In most parts of the world, 2.4GHz industrial wireless radios are available as unlicensed radios.
With a high gain directional Yagi antennas on both the ends that are pointed at each other, 2.4Ghz is likely to work at 2Km distance, if each antenna is visible to the other (open line-of-sight).
For wired communications, I rarely recommend Modbus ASCII, but wireless is one case where Modbus ASCII can make sense, if the radio will support it, because Modbus ASCII has far less stringent timing requirements than Modbus RTU. A Modbus ASCII message takes twice as long to transmit as a Modbus RTU message, but the less-stringent timing restrictions mean that more Modbus ASCII messages can be completed than RTU in difficult conditions when radio reception is marginal.
The catch/caveat is whether the radio supports Modbus ASCII. Modbus ASCII is, by definition, a 7 bit data word. Many wireless devices will not support 7 bit data words. They all support one start bit, 8 data bits, but many do not support 7 bit data words.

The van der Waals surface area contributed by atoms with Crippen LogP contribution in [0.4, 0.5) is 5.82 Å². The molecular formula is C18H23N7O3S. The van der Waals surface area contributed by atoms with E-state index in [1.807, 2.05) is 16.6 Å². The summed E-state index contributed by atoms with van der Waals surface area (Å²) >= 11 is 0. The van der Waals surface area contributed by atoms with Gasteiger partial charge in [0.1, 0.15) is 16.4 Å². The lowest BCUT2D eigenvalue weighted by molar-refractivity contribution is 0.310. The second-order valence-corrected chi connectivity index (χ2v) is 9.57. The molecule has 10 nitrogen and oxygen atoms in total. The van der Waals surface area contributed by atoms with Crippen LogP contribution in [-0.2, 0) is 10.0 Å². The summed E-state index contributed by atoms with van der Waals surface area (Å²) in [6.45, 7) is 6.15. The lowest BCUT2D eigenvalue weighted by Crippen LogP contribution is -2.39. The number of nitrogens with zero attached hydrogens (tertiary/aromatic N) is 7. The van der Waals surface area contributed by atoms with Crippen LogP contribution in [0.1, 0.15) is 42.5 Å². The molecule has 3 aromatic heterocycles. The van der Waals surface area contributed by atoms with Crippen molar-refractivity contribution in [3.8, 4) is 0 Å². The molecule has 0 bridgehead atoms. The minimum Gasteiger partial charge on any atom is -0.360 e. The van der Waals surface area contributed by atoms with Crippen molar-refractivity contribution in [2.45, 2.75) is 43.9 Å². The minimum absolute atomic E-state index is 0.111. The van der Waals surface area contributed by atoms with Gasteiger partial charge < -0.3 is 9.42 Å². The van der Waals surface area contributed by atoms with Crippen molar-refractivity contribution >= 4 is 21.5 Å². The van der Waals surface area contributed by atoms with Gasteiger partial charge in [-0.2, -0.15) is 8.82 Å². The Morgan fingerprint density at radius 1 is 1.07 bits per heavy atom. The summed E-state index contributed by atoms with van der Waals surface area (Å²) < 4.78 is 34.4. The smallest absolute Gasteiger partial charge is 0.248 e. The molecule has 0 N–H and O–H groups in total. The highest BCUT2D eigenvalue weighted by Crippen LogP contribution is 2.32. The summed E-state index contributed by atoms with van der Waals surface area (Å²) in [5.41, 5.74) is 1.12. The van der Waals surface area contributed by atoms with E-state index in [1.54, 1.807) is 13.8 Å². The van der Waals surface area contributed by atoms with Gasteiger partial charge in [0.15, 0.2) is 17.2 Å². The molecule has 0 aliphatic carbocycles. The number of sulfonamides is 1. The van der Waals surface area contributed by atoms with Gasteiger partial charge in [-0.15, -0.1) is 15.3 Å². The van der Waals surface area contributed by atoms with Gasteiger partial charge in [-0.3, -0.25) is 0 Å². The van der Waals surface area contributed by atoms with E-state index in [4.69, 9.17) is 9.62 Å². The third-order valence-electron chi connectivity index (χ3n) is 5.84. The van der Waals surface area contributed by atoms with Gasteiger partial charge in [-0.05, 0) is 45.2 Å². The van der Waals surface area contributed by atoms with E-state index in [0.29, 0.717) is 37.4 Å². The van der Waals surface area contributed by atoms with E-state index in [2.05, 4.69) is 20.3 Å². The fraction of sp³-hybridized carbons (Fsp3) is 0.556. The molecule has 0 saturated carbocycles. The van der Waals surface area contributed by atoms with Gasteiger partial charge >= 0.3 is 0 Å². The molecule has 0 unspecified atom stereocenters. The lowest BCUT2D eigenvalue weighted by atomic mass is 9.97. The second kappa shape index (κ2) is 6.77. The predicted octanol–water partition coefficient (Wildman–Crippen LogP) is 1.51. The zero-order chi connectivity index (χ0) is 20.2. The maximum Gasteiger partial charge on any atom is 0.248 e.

If the reply messages are short, like only a couple register values, then RTU might work, but make sure you can set the time out on the master to be fairly long (one or two seconds?), just in case the whole query/transmit/receive/reply sequence takes more than a typical wired 20mS.
Be sure that whatever radio you consider that it is a radio designed specifically for Modbus. Modbus radios send entire messages without interruption, but simple serial radios will break a message up into separate pieces and Modbus does not do well be re-assembled from pieces, particularly Modbus RTU.